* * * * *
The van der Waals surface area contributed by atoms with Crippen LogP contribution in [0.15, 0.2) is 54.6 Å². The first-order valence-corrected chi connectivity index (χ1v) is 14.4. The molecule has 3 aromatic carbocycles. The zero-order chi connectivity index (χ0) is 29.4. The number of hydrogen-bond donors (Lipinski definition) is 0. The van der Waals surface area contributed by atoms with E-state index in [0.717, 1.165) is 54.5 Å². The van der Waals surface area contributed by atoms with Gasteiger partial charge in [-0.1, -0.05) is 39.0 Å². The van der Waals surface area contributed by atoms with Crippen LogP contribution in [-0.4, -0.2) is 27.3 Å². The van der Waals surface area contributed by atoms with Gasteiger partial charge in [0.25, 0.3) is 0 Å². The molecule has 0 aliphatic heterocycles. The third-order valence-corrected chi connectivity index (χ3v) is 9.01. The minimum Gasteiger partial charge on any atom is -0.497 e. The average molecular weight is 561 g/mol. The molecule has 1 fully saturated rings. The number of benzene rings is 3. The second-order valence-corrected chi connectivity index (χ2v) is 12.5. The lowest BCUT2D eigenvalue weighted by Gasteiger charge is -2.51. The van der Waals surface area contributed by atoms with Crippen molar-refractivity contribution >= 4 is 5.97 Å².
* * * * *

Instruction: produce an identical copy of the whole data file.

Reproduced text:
The van der Waals surface area contributed by atoms with Crippen LogP contribution in [0.15, 0.2) is 54.6 Å². The first-order valence-corrected chi connectivity index (χ1v) is 14.4. The molecule has 3 aromatic carbocycles. The zero-order chi connectivity index (χ0) is 29.4. The number of hydrogen-bond donors (Lipinski definition) is 0. The van der Waals surface area contributed by atoms with E-state index in [0.717, 1.165) is 54.5 Å². The van der Waals surface area contributed by atoms with Gasteiger partial charge in [-0.1, -0.05) is 39.0 Å². The van der Waals surface area contributed by atoms with Crippen LogP contribution in [-0.4, -0.2) is 27.3 Å². The van der Waals surface area contributed by atoms with Gasteiger partial charge in [0.25, 0.3) is 0 Å². The molecule has 0 aliphatic heterocycles. The third-order valence-corrected chi connectivity index (χ3v) is 9.01. The minimum Gasteiger partial charge on any atom is -0.497 e. The average molecular weight is 561 g/mol. The molecule has 1 fully saturated rings. The number of benzene rings is 3. The second-order valence-corrected chi connectivity index (χ2v) is 12.5. The lowest BCUT2D eigenvalue weighted by Gasteiger charge is -2.51. The van der Waals surface area contributed by atoms with Crippen molar-refractivity contribution >= 4 is 5.97 Å².